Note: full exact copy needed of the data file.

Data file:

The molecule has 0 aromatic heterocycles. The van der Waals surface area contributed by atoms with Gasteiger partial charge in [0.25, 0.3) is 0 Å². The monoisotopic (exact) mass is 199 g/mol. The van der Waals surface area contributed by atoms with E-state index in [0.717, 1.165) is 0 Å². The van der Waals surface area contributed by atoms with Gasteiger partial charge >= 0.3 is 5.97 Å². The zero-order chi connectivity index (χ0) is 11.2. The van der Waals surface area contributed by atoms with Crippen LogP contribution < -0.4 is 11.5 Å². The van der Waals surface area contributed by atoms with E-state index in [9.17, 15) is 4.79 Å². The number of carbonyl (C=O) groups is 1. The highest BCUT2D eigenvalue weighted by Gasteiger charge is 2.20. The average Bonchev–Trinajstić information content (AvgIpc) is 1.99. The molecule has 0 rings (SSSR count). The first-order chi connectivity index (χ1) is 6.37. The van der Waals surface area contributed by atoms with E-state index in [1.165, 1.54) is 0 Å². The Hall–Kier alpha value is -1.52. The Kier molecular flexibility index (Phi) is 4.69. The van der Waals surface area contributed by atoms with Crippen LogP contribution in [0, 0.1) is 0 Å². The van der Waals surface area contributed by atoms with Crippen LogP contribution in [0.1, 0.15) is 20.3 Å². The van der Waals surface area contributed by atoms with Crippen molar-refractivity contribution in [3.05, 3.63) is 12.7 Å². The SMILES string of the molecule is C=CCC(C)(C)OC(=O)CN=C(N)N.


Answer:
The molecule has 0 aromatic heterocycles. The van der Waals surface area contributed by atoms with Gasteiger partial charge in [0.25, 0.3) is 0 Å². The monoisotopic (exact) mass is 199 g/mol. The van der Waals surface area contributed by atoms with E-state index in [0.717, 1.165) is 0 Å². The van der Waals surface area contributed by atoms with Gasteiger partial charge >= 0.3 is 5.97 Å². The zero-order chi connectivity index (χ0) is 11.2. The van der Waals surface area contributed by atoms with Crippen LogP contribution < -0.4 is 11.5 Å². The van der Waals surface area contributed by atoms with E-state index in [9.17, 15) is 4.79 Å². The number of carbonyl (C=O) groups is 1. The highest BCUT2D eigenvalue weighted by Gasteiger charge is 2.20. The average Bonchev–Trinajstić information content (AvgIpc) is 1.99. The molecule has 0 rings (SSSR count). The first-order chi connectivity index (χ1) is 6.37. The van der Waals surface area contributed by atoms with E-state index in [1.165, 1.54) is 0 Å². The Hall–Kier alpha value is -1.52. The Kier molecular flexibility index (Phi) is 4.69. The van der Waals surface area contributed by atoms with Crippen LogP contribution in [0, 0.1) is 0 Å². The van der Waals surface area contributed by atoms with Crippen LogP contribution in [0.1, 0.15) is 20.3 Å². The van der Waals surface area contributed by atoms with Crippen molar-refractivity contribution in [3.05, 3.63) is 12.7 Å². The SMILES string of the molecule is C=CCC(C)(C)OC(=O)CN=C(N)N.